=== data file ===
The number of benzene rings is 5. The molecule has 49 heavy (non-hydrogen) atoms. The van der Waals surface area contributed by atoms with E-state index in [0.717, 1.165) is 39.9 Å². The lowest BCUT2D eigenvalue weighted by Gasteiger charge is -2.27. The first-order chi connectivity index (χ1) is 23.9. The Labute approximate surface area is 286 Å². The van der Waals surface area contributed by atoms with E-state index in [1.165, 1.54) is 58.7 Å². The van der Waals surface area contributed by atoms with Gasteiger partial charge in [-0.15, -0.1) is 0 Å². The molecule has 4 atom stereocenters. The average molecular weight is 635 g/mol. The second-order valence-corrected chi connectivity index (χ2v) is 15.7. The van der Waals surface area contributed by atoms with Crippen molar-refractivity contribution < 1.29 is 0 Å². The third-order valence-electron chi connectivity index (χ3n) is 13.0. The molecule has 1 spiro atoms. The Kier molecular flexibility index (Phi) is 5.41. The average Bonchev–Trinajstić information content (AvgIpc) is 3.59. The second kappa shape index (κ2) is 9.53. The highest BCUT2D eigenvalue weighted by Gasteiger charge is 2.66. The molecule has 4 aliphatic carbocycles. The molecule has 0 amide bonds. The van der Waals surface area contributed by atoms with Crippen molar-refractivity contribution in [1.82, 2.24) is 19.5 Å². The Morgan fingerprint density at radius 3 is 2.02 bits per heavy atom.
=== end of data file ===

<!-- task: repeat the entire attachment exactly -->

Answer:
The number of benzene rings is 5. The molecule has 49 heavy (non-hydrogen) atoms. The van der Waals surface area contributed by atoms with E-state index in [0.717, 1.165) is 39.9 Å². The lowest BCUT2D eigenvalue weighted by Gasteiger charge is -2.27. The first-order chi connectivity index (χ1) is 23.9. The Labute approximate surface area is 286 Å². The van der Waals surface area contributed by atoms with E-state index in [1.165, 1.54) is 58.7 Å². The van der Waals surface area contributed by atoms with Gasteiger partial charge in [-0.15, -0.1) is 0 Å². The molecule has 4 atom stereocenters. The average molecular weight is 635 g/mol. The second-order valence-corrected chi connectivity index (χ2v) is 15.7. The van der Waals surface area contributed by atoms with Crippen molar-refractivity contribution < 1.29 is 0 Å². The third-order valence-electron chi connectivity index (χ3n) is 13.0. The molecule has 1 spiro atoms. The Kier molecular flexibility index (Phi) is 5.41. The average Bonchev–Trinajstić information content (AvgIpc) is 3.59. The second kappa shape index (κ2) is 9.53. The highest BCUT2D eigenvalue weighted by Gasteiger charge is 2.66. The molecule has 4 aliphatic carbocycles. The molecule has 0 amide bonds. The van der Waals surface area contributed by atoms with Crippen molar-refractivity contribution in [1.82, 2.24) is 19.5 Å². The Morgan fingerprint density at radius 3 is 2.02 bits per heavy atom.